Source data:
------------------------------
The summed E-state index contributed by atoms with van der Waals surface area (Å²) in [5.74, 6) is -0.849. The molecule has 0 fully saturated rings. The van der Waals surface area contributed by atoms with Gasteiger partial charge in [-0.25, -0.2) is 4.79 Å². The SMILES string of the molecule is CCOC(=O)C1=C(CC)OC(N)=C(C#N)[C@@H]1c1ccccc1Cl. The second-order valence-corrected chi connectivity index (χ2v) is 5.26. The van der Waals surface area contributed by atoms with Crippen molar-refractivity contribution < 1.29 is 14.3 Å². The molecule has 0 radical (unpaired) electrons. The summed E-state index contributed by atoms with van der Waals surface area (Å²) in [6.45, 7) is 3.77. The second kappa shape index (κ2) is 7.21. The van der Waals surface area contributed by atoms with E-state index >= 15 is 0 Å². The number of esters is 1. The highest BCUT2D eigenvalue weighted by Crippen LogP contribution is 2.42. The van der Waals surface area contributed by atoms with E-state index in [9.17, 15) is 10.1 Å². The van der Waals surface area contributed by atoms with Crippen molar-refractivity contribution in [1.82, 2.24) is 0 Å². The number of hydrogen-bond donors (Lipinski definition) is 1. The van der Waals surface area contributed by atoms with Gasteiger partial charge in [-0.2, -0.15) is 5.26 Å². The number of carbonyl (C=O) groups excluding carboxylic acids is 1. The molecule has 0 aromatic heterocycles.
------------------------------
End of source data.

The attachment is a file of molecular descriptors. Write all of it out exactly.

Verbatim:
The summed E-state index contributed by atoms with van der Waals surface area (Å²) in [5.74, 6) is -0.849. The molecule has 0 fully saturated rings. The van der Waals surface area contributed by atoms with Gasteiger partial charge in [-0.25, -0.2) is 4.79 Å². The SMILES string of the molecule is CCOC(=O)C1=C(CC)OC(N)=C(C#N)[C@@H]1c1ccccc1Cl. The second-order valence-corrected chi connectivity index (χ2v) is 5.26. The van der Waals surface area contributed by atoms with Crippen molar-refractivity contribution < 1.29 is 14.3 Å². The molecule has 0 radical (unpaired) electrons. The summed E-state index contributed by atoms with van der Waals surface area (Å²) in [6.45, 7) is 3.77. The second kappa shape index (κ2) is 7.21. The van der Waals surface area contributed by atoms with E-state index >= 15 is 0 Å². The number of esters is 1. The highest BCUT2D eigenvalue weighted by Crippen LogP contribution is 2.42. The van der Waals surface area contributed by atoms with E-state index in [9.17, 15) is 10.1 Å². The van der Waals surface area contributed by atoms with Crippen molar-refractivity contribution in [1.82, 2.24) is 0 Å². The number of hydrogen-bond donors (Lipinski definition) is 1. The van der Waals surface area contributed by atoms with Gasteiger partial charge in [-0.2, -0.15) is 5.26 Å². The number of carbonyl (C=O) groups excluding carboxylic acids is 1. The molecule has 0 aromatic heterocycles.